Divorced Parents | Teen Ink

Divorced Parents

December 4, 2009
By Bennett Corley BRONZE, Des Peres, Missouri
Bennett Corley BRONZE, Des Peres, Missouri
2 articles 0 photos 0 comments

My parents have been divorced since I was two years old. They don’t like each other, never have and never will. It is a constant family battle between me. Kids in today’s society say that children who do not have married parents are statistically have more trouble in school, more behavioral problems, and have a lot of trouble getting along with the divorced parents. Not that all children with divorced parents are like this, but a pretty large number of children suffer from one or more things, being worse off than parents who stay married. I think that part of the reason of it being this way is because the judicial system sets up things in order to help find stability in the family, but does it really help stability, or with some families does it break them down?

Having divorced parents can go two ways. You can have the parents that are ok with each other, but didn’t think it would work out, but can still remain civil and stay calm. Then, you have the parents that hate each others guts and wish only for the other parent to get run over by a dump truck. I was in the middle of those two scenarios; my parents do not hate each other completely, but they can’t act civil with each other. I remember going through middle school, I had a lot more stress than most people, which caused me to not get the grades that I could have gotten. Statistics say that children with divorced parents suffer from multiple things.

The biggest thing that a lot of kids suffer from is parental loss. When the divorce goes through the family court system and is getting closed, the judge will grant custody to one of the parents. Usually the other parent does not get nearly as much time as the custodial parent. In my case, it was my mom that got most of the custody, leaving my dad with visitation on Wednesdays, and every other weekend, which is only eight to ten days out of the month. My mom would get the other twenty to twenty two days. It is a little off balance, and it affected me, now I respond and understand the women in my life more than I do the men. I don’t like discipline from men and I usually go to women to talk more. It happened naturally, and I didn’t try. Not having a man to man relationship for the most part of my life has affected me without even knowing it. “When fathers helped with homework, set appropriate limits and expectations and demonstrated warmth, children fared better.” ( Hughes 1). I don’t think I got all the things I needed in life from my father’s side. I was very concentrated on my mother’s side of the family.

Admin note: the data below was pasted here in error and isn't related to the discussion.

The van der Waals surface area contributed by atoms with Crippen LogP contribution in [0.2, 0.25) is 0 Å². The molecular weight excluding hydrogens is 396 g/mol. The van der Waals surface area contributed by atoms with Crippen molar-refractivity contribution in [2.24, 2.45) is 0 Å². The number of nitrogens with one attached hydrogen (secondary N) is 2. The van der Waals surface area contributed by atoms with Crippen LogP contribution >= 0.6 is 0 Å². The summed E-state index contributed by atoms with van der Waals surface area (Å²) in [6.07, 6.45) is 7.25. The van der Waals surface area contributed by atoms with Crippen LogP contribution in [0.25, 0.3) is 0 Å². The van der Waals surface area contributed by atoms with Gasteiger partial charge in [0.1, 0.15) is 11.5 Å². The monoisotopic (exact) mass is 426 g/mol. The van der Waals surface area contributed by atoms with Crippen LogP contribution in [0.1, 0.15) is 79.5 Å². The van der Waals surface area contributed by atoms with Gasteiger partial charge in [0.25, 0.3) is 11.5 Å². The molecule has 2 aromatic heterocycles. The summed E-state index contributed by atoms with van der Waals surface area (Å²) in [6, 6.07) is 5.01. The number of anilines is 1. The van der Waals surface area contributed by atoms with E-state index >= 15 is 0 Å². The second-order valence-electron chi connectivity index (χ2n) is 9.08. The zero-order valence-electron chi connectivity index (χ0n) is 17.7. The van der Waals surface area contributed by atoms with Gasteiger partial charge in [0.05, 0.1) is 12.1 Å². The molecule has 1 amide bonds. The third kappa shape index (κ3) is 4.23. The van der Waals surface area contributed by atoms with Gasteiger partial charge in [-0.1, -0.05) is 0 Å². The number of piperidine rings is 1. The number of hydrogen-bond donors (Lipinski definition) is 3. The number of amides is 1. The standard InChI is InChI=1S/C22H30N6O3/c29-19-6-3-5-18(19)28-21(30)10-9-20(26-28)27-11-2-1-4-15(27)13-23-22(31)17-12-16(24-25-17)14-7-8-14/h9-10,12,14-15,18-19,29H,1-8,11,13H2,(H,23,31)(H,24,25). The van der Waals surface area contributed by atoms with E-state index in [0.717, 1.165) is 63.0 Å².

The second biggest thing that kids are affected by is exposure to parental conflict. Conflict is already common in families, but especially with divorced parents. The amount of conflict the child is involved with is a big part in determining the child’s well being. If a family has a lot of conflict, the child may be more susceptible to overwhelming stress, depression, and a lot of angst with the parents. So why does the kid have to go through all this? Why does the kid have to be the back fall for the parent’s lack of civility? Is it the family, or the way the family court is set up?

The court system has set up custody of kids very well; however, does it work as well as they think it does? They set the “guidelines” up for stability, but I think that the guidelines really can help some families and can also not be good for the families. In my case, the guidelines did not help us at all, because on a night I was supposed to be a my moms, I would ask to stay at my dads, and she wouldn’t let me because I was supposed to be home. That really made me mad, and my dad was mad at her, I was mad at her, and she was mad at me for asking for the 14,000th time. So it made our family more dysfunctional than it already was. The holidays were a nightmare too. I did not enjoy this madness until I was sixteen years old. I got fed up with that, and I started voicing out what I wanted. It really helped, but the first part of my life was a lot of stress and bull.

In conclusion, I really don’t think that the way things work for divorced parents. Even though kids get through their parents being divorced, they still are more distressed in life than if they were to have intact families. “There is also some evidence that young adults whose parents divorce feel as if they had little control over their lives following divorce including the transitions between households.” (Hughes 1) I think that a better solution could be created, however, I don’t know how to make the kid stop suffering completely, but I think as of now the kid suffers way too much in a divorced parent household.

Similar Articles


This article has 0 comments.